Four wines that taste like a million bucks but cost less than $15
How come no one ever seems to talk about how expensive it is to be a wine drinker?
Think about it: Thanksgiving is a scant three weeks from now, and according to the near-endless refrain of shopping mall adverts, Christmas shows up in precisely 54 days. Heap on top of that myriad holiday cocktail parties and dinner gatherings -- never mind just annoying days at the office -- and the sides of your monthly wine kitty are near to bursting. Of course, certain occasions merit themselves worthy of spendier bottles, but for those that don't, look no further than our picks below for four "taste great, less expensive" wines to scoop up now.
Lunetta Prosecco NV ($10): There's nothing quite like a glass or four of bubbly to ward off pre-holiday season stress, is there? Inevitable mass sparkling wine consumption over the coming months demands we find a bottle that simultaneously suits our oxymoronically aligned budget (low) and tastebuds (high-falutin'). Enter the Lunetta prosecco, which presents you with a lively set of petite bubbles, then fairly bounds across your palate with peachy-citrusy flavors. Whether you prefer to top off this prosecco with a juice (we like pomegranate) or enjoy it au naturel, wine like this is pure fun to drink, and given its $10 price tag, deserves to be drunk early and often. Instant. Mood. Improver.
Elderton Unoaked Chardonnay 2009 ($14): Serious question: Do you know what chardonnay tastes like? We're guessing that you don't -- either because you've sworn off the stuff like the legions of people who've deemed it tragically unhip - or because the chards you typically sip are so egregiously oaky that any semblance of fruit are rendered wholly undetectable. Whatever the case, this is the perfect bottle with which to re-acquaint yourself with the delightful array of classic, refreshing fruit flavors indigenous to this varietal. A few of the taste sensations you can look forward to include fleshy pear, Pink Lady apple and lime zest, which make this wine a perfect foil for lighter fall and winter fare (think roast chicken, grilled swordfish, and the like). And if you're lucky enough to enjoy the luxury of a glass of wine with lunch? Here you go.
Bodegas Tarima Monastrell 2009 ($11): We are so in love with monastrell right now -- and it's high time you were, too. Here's a grape (which is also known as mourvedre, by the way) that in this incarnation, delivers tremendous bang for very few bucks with a generous mouthfeel and gloriously ripe blackberry fruit profile. To get a better sense of what it tastes like, just imagine syrah, but with higher acidity and more herbal qualities and you'd be on the right track. In fact, the Tarima is the perfect mash up of old and new world red wine sensibilities -- which is to say that it goes down just as easily with food as not. As more winter weather stylings set in (and with a price tag this appealing), this might become your favorite weeknight companion.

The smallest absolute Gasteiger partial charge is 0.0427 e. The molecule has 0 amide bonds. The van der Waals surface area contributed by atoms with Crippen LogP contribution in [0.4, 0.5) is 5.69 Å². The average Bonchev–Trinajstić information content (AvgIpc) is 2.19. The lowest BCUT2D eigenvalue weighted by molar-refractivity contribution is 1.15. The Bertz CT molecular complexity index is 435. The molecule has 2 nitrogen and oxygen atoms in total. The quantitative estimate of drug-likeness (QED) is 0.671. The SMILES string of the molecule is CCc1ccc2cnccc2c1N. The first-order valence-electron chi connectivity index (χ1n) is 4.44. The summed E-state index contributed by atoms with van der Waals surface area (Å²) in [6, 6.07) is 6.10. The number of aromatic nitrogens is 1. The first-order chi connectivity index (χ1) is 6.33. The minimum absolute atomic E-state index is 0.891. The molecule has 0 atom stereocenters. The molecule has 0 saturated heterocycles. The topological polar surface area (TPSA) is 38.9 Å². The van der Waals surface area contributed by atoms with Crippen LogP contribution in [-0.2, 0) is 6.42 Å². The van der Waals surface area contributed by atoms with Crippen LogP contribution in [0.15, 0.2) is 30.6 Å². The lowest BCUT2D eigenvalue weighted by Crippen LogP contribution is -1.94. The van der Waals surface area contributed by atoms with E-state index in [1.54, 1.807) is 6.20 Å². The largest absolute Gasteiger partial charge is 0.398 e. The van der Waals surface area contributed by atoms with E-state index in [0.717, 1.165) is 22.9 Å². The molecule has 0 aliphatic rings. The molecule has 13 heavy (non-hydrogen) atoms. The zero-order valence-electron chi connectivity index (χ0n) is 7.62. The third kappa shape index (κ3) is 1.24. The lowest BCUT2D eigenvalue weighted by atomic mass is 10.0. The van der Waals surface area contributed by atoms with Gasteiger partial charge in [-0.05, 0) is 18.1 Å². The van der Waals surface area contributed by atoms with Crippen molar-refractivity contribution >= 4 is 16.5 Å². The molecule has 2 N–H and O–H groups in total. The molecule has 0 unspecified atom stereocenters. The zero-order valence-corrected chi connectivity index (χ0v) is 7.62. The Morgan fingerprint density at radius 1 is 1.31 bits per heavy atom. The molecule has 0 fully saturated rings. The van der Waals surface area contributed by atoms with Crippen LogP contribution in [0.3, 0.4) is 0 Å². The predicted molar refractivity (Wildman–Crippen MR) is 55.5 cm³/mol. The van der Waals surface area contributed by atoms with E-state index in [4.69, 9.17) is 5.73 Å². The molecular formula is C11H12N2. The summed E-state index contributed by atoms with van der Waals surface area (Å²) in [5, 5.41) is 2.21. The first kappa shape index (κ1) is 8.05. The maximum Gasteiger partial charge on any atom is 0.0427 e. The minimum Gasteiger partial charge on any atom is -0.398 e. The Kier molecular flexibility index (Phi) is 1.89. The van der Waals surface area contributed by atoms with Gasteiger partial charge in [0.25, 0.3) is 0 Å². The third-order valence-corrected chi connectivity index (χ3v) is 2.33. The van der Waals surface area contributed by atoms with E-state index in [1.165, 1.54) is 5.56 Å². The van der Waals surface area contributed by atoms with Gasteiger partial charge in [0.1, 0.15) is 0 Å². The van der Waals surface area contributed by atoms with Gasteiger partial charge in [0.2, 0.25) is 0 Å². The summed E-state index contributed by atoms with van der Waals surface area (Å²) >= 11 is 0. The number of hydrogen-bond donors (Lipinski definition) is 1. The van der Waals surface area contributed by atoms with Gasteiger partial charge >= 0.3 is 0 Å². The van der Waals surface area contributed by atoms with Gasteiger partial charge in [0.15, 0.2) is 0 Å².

Chateau de Vaugelas Corbières Le Prieuré 2009 ($13): Okay, so maybe you can't pronounce the name of this wine. Don't worry -- all you really need to focus on is the price (low) and the taste (fantastic). See that fourth word "Corbières"? That's the one that matters, because as with the majority of old world wines, it's the name of the region that clues you in to what you're about to drink. In this case, wines made in Corbières (which is actually a sub-region located within the larger Languedoc-Roussillon wine growing region in southern France) typically are a blend of syrah, grenache, and carignan. All of which adds up to a hearty, comforting red that's practically bursting with jammy berry, spice and cocoa flavors. Who says wine has to be spendy to be superb?
Get the Food & Drink Newsletter
Our weekly guide to Denver dining includes food news and reviews, as well as dining events and interviews with chefs and restaurant owners.